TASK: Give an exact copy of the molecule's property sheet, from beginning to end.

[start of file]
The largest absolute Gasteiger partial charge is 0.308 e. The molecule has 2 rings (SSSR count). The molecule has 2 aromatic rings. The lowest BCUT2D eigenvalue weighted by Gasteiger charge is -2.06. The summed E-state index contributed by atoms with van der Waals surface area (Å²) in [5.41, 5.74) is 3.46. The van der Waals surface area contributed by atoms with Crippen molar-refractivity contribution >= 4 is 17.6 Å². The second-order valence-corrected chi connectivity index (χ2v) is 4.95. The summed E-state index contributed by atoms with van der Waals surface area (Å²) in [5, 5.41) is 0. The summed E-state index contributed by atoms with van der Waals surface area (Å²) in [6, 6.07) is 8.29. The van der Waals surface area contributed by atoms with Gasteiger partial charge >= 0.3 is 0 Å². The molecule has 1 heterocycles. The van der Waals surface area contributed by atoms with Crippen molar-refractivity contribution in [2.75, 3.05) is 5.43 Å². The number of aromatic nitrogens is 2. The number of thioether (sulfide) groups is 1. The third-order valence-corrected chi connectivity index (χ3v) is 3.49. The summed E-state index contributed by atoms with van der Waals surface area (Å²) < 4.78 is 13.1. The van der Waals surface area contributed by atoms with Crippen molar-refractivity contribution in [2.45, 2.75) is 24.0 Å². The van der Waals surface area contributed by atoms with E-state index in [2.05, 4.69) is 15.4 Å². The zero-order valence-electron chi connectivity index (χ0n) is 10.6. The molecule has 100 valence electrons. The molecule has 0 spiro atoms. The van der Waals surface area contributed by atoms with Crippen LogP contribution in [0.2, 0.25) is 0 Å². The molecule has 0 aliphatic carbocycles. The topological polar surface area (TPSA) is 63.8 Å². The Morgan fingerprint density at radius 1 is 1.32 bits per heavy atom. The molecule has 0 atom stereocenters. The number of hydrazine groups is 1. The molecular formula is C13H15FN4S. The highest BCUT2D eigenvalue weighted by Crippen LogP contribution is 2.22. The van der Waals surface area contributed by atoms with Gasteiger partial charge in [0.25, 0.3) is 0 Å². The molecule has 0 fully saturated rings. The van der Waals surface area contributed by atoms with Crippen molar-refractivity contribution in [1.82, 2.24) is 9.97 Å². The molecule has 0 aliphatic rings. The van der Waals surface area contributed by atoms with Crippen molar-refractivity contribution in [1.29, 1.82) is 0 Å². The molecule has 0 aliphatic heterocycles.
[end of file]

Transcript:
The largest absolute Gasteiger partial charge is 0.308 e. The molecule has 2 rings (SSSR count). The molecule has 2 aromatic rings. The lowest BCUT2D eigenvalue weighted by Gasteiger charge is -2.06. The summed E-state index contributed by atoms with van der Waals surface area (Å²) in [5.41, 5.74) is 3.46. The van der Waals surface area contributed by atoms with Crippen molar-refractivity contribution >= 4 is 17.6 Å². The second-order valence-corrected chi connectivity index (χ2v) is 4.95. The summed E-state index contributed by atoms with van der Waals surface area (Å²) in [5, 5.41) is 0. The summed E-state index contributed by atoms with van der Waals surface area (Å²) in [6, 6.07) is 8.29. The van der Waals surface area contributed by atoms with Gasteiger partial charge >= 0.3 is 0 Å². The molecule has 1 heterocycles. The van der Waals surface area contributed by atoms with Crippen molar-refractivity contribution in [2.75, 3.05) is 5.43 Å². The number of aromatic nitrogens is 2. The number of thioether (sulfide) groups is 1. The third-order valence-corrected chi connectivity index (χ3v) is 3.49. The summed E-state index contributed by atoms with van der Waals surface area (Å²) < 4.78 is 13.1. The van der Waals surface area contributed by atoms with Crippen molar-refractivity contribution in [2.45, 2.75) is 24.0 Å². The van der Waals surface area contributed by atoms with E-state index in [2.05, 4.69) is 15.4 Å². The zero-order valence-electron chi connectivity index (χ0n) is 10.6. The molecule has 100 valence electrons. The molecule has 0 spiro atoms. The van der Waals surface area contributed by atoms with Crippen LogP contribution in [0.2, 0.25) is 0 Å². The molecule has 0 aliphatic carbocycles. The topological polar surface area (TPSA) is 63.8 Å². The Morgan fingerprint density at radius 1 is 1.32 bits per heavy atom. The molecule has 0 atom stereocenters. The number of hydrazine groups is 1. The molecular formula is C13H15FN4S. The highest BCUT2D eigenvalue weighted by Crippen LogP contribution is 2.22. The van der Waals surface area contributed by atoms with Gasteiger partial charge in [0.25, 0.3) is 0 Å². The molecule has 0 fully saturated rings. The van der Waals surface area contributed by atoms with Crippen molar-refractivity contribution in [1.82, 2.24) is 9.97 Å². The molecule has 0 aliphatic rings. The van der Waals surface area contributed by atoms with Crippen molar-refractivity contribution in [1.29, 1.82) is 0 Å². The molecule has 0 aliphatic heterocycles.